I do recommend building them as DIY projects as in permaculture, we try our best to reuse and repurpose / recycle whatever we can, also, most polytunnels although great in size, have a zip roll up door and these are very unreliable!! rather make a door with hinges on a design like mine.

4: This is the second year of making Comfrey Compost Tea from my one Comfrey (Bocking 14) plant, these plants get really – really huge in the second year and are a very important addition to the vegetable garden, one plant should suffice but if you have the space, go for a second if needed! My plant completely smothered my fruit bush bed (Raspberries, Loganberries, Red Currants, Strawberries and Gooseberry) I ended up having to chop the whole plant again after making the compost tea twice already, the plant practically filled my 300 ltr compost bin.
I left the plant to expand as it did because due to the weak summer, this was the only plant supplying the bees with a good reliable source of nectar – proving how invaluable perennials are in any system, not just a permaculture system…
If you are going to obtain the Bocking 14 variety (bred / selected for the traits of non self seeding and great for being a biomass source which can be chopped several times a year), be aware you will need to control the root crowns by chopping (dividing with a spade) once every year after the first summer (if in an urban garden etc)
Note: In the near future, I may include an online shop section on this site, I will most likely sell Comfrey bocking 14 Crowns so keep an eye out if you are in the UK or Europe

5: This is the first year that I started collecting leaves in summer … sound a bit weird? well, Evergreen trees actually do shed leaves, in spring / early summer, evergreens shed their older leaves once newer growth has already pre-placed it, after emptying one of my compost bins prematurely, I needed to start filling it again ASAP, every week or so I took the time to visit the same places near my workplace as well as home to fill some smaller bags with these brown leaves to counter all of the fresh greens (including all veg and fruit scraps) that goes into the average compost bin weekly during summer.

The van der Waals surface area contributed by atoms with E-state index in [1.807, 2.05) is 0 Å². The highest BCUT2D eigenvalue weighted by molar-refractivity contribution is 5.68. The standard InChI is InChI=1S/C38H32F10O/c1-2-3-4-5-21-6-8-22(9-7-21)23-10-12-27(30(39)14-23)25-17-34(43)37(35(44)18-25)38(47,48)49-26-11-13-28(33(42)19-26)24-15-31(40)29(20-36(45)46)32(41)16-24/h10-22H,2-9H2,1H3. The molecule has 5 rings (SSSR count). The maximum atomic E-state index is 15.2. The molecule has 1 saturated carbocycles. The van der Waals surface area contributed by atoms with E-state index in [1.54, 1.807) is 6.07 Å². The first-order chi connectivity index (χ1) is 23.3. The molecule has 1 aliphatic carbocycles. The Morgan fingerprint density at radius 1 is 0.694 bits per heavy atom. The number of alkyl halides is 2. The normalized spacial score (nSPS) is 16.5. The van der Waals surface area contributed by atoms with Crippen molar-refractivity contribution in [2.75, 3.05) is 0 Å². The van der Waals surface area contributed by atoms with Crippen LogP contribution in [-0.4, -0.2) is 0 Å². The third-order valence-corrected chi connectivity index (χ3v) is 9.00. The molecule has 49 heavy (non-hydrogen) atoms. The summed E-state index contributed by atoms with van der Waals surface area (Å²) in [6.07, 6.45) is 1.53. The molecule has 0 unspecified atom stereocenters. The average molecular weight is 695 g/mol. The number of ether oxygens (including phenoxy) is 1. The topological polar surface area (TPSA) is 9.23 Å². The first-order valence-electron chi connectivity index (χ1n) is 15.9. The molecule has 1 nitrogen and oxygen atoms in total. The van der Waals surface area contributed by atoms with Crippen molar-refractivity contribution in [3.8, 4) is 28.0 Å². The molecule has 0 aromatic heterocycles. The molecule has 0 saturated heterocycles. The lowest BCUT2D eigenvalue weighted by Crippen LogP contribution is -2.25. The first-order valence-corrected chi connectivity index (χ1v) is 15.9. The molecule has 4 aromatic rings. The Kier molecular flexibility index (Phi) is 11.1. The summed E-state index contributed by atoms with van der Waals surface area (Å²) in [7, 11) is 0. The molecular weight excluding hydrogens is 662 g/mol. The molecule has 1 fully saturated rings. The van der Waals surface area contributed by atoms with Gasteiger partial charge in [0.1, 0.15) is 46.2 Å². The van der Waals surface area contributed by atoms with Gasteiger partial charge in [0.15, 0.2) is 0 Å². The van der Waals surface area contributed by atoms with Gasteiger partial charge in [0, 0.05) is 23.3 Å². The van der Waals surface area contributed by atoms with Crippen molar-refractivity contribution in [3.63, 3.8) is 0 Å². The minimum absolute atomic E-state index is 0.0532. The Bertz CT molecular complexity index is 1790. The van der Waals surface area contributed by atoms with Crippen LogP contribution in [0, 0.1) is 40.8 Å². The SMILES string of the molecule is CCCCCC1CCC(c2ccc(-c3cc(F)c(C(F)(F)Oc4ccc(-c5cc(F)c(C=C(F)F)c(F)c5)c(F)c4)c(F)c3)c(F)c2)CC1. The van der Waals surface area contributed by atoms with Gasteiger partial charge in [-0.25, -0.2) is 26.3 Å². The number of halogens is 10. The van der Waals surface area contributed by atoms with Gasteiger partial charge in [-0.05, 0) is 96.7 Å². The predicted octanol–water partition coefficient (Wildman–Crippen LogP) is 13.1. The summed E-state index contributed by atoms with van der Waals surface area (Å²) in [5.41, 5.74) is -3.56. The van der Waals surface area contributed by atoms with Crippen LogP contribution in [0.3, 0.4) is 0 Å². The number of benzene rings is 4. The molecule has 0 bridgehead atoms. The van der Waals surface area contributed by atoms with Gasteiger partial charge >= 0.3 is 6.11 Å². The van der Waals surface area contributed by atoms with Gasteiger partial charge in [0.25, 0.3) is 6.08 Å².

Both of my compost bins (one at home and one on the allotment) started freshly emptied in the early summer, but with collecting browns as much as possible weekly from evergreen shedding, both bins are practically half full and I do not collect grass cuttings to fill them with as most home owners do! …

6: Now is a great time to make a deal with your local tree surgeons to dump a load of woodchip for you – woodchip at this time has leaves included in the mix and this helps decomposition, have an area in your garden / site where you can bag up all of the chips and let sit for next year, be sure to moisten it and mix in a little bit of soil  / compost or manure. Newly cut woodchip will cause ‘Nitrogen Lock’ which depletes the nitrogen from your soil, hence why it’s best to bag it up and let sit for 6 months or a year before applying. If your intention is for creating /covering walkways then this will not be needed and you can practically lay it down immediately.